Some limitations of our study must be mentioned. We were unable to assess data of family history and genetic data, moreover, we could not cover 100% of the population as not everybody goes to hospital every year. Furthermore, hospital goers tended to be older and checked more frequently. Oppositely, younger patients usually had less thorough laboratory examinations and their history been asked less frequently. These tendencies mean that identifying FH patients is biased towards the elderly. It must be highlighted that measurement of Lp(a) level is not available for each patient, mostly because of financial causes and technical issues. Furthermore, serum Lp(a) level measurements are usually indicated more frequently in patients with suspected or proved cardiovascular complications.


The extremely high burden of vascular disease is mainly explained by the unhealthy lifestyle of our patients (i.e., high prevalence of smoking, unhealthy diet and physical inactivity resulting in obesity and hypertension). The lack of associations between serum Lp(a) levels and atherosclerotic vascular diseases in Hungarian FH patients may be due to the high prevalence of these risk factors masking the deleterious effect of Lp(a). Therefore, encouraging lifestyle interventions, along with global control of CVD risk factors remain the cornerstones of FH management.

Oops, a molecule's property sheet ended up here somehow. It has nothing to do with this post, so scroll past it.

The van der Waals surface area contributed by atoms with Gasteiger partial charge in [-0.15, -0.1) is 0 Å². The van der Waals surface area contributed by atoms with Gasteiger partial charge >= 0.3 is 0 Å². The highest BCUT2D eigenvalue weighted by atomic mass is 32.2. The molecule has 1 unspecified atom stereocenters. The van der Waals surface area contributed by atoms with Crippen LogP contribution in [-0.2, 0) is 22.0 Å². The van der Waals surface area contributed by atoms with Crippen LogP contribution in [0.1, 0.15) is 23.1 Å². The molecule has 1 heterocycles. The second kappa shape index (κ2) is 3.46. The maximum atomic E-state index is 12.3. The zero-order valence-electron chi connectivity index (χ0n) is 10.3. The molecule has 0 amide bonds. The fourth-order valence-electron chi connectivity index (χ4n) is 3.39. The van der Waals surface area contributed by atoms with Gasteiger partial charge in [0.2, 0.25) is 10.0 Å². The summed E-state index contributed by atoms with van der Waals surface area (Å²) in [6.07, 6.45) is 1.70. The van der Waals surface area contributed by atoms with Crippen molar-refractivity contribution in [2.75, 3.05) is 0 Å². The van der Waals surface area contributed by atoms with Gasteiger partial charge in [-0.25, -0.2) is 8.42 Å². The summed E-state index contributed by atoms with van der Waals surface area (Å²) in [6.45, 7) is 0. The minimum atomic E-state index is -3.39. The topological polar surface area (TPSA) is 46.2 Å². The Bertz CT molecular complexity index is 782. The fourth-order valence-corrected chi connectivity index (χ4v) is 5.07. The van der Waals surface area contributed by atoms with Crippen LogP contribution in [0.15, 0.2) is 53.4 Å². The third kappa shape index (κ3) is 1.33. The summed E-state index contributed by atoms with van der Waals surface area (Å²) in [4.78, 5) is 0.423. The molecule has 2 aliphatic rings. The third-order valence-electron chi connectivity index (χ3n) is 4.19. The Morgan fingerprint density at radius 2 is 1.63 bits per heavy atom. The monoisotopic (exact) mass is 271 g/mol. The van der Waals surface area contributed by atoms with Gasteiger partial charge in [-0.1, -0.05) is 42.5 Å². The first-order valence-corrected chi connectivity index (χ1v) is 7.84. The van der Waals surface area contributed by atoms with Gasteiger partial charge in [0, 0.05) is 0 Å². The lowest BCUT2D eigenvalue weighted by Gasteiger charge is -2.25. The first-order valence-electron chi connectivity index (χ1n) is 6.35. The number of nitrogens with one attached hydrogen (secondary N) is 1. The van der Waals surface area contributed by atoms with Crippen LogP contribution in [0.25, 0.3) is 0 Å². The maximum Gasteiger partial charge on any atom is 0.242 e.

Data Availability Statement

The raw data supporting the conclusion of this article will be made available by the authors, without undue reservation.

Ethics Statement

The studies involving human participants were reviewed and approved by Ethics Committee of University of Debrecen and the Medical Research Council. Written informed consent for participation was not required for this study in accordance with the national legislation and the institutional requirements.

Author Contributions

Study design: GP, MH. Development of methodology: ÁN, BD. Collection of data: ÁN, BD. Analysis and/or interpretation of data: GP, MH, PF, ÁN, LJ. Writing (not revising) all or sections of the manuscript: GP, PF, MH. Manuscript review: GP.